Friday, 17 February 2017

Norstedts Reveal Swedish Title of Millennium Book V by David Lagercrantz

Swedish publishers Norstedts today revealed their title and cover for the fifth instalment in the Millennium series created by Stieg Larsson. Mannen Som Sökte Sin Sugga or The Man Who Hunted/Chased His Shadow is written by David Lagercrantz who also penned book four, The Girl in the Spider’s Web. Norstedts revealed the information on David Lagercrantz’s new Instagram account @davidlagercrantz.
Previous Swedish titles for the series translate as:
Men who Hate Women
The Girl Who Played with Fire
Castles in the Sky
What Doesn’t Kill You

MacLehose Press will reveal the English language title for the novel, which will be published worldwide on 7 September 2017, shortly.

 A short Q&A with David Lagercrantz:

David Lagercrantz, how did the attention around The Girl in the Spider’s Web affect you?
“I couldn’t have imagined what effect the news about an upcoming fourth novel in the Millennium series would have. I thought people would shrug their shoulders and get on with their lives. Instead, Swedish and international media went half crazy and the whole thing just escalated. Sure, I fantasized that the novel would become a success; I am after all a hopeless dreamer. When I find things most difficult, I dream of triumphs, and most often I am disappointed. But this time I was amazed by the response.”

How did you find the motivation to write another book in the series?
“Stieg Larsson created a fantastic universe that I feel continuously inspired by. On holiday with my family an idea struck me, and gave me the same fever that I lived with when I wrote The Girl in the Spider’s Web. It is not so great for my sleep and my neurosis, but it is definitely good for my writing.”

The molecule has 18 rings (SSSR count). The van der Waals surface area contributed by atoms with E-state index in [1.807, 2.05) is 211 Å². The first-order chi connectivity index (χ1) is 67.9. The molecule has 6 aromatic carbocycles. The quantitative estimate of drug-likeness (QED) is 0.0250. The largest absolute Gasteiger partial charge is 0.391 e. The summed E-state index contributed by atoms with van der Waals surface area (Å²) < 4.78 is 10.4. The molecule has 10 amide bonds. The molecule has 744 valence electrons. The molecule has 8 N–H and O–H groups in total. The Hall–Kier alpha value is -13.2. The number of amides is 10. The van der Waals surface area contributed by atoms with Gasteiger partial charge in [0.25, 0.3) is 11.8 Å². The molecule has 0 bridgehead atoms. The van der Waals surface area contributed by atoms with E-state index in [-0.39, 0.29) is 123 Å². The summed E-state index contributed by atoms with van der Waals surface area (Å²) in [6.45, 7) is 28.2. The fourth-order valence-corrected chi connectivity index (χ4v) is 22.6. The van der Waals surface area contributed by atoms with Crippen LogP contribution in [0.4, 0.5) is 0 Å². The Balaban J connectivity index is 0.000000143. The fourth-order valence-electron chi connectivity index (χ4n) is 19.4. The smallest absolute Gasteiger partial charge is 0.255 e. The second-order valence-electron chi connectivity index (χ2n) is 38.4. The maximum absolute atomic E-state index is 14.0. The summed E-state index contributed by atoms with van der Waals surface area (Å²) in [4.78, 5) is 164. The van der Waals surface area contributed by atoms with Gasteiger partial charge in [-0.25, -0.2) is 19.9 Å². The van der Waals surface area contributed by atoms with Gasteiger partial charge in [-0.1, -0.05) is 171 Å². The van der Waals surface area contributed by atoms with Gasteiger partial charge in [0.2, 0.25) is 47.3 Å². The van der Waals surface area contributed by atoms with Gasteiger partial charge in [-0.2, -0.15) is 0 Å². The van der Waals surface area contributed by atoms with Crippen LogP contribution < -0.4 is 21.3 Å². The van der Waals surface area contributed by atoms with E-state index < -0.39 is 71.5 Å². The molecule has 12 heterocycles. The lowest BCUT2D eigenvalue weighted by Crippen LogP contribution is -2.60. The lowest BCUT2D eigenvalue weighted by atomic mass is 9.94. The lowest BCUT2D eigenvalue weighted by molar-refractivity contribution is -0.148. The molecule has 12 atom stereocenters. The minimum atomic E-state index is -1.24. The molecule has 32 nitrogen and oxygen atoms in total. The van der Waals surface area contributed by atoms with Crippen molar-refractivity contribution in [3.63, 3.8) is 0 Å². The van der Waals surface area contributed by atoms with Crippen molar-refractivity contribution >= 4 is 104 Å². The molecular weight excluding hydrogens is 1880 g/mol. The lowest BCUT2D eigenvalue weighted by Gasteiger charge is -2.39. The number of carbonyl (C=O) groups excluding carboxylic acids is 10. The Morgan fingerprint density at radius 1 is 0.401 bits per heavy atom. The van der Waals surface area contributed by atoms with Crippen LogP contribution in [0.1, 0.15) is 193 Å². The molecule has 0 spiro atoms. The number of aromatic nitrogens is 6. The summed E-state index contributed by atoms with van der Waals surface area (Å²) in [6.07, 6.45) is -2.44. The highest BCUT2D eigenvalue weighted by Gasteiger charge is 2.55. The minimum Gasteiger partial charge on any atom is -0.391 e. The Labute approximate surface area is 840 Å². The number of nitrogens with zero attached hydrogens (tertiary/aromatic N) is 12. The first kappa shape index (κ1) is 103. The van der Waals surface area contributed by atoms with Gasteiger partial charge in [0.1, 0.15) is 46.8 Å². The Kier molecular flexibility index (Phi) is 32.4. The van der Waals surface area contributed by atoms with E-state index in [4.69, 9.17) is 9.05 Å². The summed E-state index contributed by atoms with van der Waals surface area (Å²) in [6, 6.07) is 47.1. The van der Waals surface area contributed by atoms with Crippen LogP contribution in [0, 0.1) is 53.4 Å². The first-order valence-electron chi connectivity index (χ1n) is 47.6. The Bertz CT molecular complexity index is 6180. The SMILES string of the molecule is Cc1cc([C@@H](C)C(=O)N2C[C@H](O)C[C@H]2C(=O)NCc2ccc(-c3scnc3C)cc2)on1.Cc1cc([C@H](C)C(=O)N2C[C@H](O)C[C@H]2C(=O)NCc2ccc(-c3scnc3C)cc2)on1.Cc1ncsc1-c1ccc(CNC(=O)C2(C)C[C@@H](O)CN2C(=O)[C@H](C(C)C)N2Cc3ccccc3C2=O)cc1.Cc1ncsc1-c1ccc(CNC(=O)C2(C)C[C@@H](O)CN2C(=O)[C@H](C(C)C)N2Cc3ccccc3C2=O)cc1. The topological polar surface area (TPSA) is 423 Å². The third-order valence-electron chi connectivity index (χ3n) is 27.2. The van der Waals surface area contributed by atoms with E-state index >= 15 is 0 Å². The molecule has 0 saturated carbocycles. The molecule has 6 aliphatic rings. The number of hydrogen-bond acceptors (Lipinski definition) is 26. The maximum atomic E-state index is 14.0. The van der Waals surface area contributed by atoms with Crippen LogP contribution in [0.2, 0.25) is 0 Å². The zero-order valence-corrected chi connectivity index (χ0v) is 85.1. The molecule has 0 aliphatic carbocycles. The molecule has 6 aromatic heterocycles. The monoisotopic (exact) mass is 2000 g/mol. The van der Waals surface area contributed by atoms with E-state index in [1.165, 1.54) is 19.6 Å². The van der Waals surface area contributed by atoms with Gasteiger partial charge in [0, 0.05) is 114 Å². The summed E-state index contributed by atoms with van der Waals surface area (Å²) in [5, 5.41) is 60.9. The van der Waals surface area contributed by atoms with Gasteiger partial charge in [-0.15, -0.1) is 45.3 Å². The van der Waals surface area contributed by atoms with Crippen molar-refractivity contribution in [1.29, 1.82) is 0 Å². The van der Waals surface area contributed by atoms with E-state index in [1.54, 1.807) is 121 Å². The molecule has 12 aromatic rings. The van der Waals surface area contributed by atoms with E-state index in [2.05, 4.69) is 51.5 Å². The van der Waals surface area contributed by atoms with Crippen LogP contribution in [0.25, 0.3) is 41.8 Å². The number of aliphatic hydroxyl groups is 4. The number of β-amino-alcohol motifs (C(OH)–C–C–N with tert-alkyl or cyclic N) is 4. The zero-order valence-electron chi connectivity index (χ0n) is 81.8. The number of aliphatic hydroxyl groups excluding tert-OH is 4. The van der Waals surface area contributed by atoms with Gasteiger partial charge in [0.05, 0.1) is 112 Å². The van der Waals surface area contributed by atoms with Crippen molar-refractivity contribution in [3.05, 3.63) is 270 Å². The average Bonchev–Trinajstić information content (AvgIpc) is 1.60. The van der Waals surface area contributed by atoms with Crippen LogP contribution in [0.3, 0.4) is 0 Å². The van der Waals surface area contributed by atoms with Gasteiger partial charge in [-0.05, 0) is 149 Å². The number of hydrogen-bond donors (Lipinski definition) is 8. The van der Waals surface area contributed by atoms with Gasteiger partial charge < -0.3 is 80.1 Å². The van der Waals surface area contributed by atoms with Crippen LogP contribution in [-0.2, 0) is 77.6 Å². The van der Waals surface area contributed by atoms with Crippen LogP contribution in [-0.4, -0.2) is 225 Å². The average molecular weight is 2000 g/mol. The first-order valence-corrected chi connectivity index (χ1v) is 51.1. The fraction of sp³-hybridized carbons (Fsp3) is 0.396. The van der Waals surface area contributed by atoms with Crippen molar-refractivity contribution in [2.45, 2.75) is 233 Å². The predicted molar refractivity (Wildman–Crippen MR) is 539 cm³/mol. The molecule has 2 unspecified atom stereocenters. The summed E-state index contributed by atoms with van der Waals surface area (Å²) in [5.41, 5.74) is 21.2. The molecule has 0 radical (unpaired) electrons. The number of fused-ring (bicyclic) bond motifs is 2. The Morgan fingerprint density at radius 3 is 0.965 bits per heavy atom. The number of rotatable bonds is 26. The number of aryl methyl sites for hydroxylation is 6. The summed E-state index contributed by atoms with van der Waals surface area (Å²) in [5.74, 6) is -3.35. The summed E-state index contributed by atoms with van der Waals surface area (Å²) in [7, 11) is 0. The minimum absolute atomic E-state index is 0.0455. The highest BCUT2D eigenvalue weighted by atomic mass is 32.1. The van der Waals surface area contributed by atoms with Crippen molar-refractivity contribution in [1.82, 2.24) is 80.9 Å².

For interview requests and other information, please contact:
Hannah Robinson on or 0203 122 7073
Corinna Zifko on or 0203 122 7066

Wednesday, 15 February 2017

Award Winning Novelist Paul Cleave Joins Mulholland UK

So after bumping into Paul Cleave over the years on his visits to Theakston’s Harrogate, we were delighted to receive this news from Kerry Hood of Mulholland UK / Hodder and Stoughton. 

Mulholland Books are delighted to announce the acquisition of TRUST NO ONE and seven Christchurch-set crime novels. Ruth Tross acquired British Commonwealth rights excluding ANZ from Kevin Chapman at Upstart Press.

TRUST NO ONE is about a crime writer with early onset Alzheimer’s, who becomes increasingly uncertain whether the novels he remembers are fictional… particularly when bodies start being found in real life.

Paul Cleave is the three-time winner of the Ngaio Marsh Award, whose novels have been praised by Mark Billingham, SJ Watson, Simon Kernick and many others.

Ruth Tross said, ‘Paul Cleave has one of the darkest, sharpest and wittiest imaginations in crime, and I’m delighted to be publishing the bulk of his work in the UK for the first time. From merciless serial killers to maverick cops to confused and possibly murderous writers, his books will show you an entirely different side of New Zealand.’

Mulholland will publish TRUST NO ONE as a paperback original in July this year, with the other six titles out in autumn in ebook.

You never know what’s coming around the curve.

For more information about Mulholland, please go to or find us on Facebook & Twitter @MulhollandUK

Exclusive sneak peak - THE SIXTH WINDOW by Rachel Abbott - Video

A sneak peek at the trailer for THE SIXTH WINDOW by Rachel Abbott, the UK's no.1 bestselling author on Kindle.
Already scooping up wonderful reviews, THE SIXTH WINDOW - another white-knuckle ride of a thriller with a heart-wrenching moral dilemma at it’s core - looks set to smash straight into the bestseller charts, just as Abbott’s previous novels have done.

In The Sixth Window, a dark, disturbing and addictively intriguing thriller, Abbott once again proves why she is one of the UK’s bestselling thriller writers. Her trademark tense, twisty and complex plot focuses on Natalie Gray and her daughter, Scarlett, who are racing to uncover the shocking truth about the one person they thought they knew best.

Eighteen months after Natalie Gray loses her husband Bernie in a horrific hit and run accident, she finds love with his best friend, Ed Cooper, and moves into his home with her teenage daughter Scarlett. But she begins to suspect Ed has a dark side -- and even darker intentions. Natalie has to get her troubled child to a safer place, but when Scarlett starts to hear voices coming from the empty apartment next door it seems she has unwittingly moved them into the heart of danger.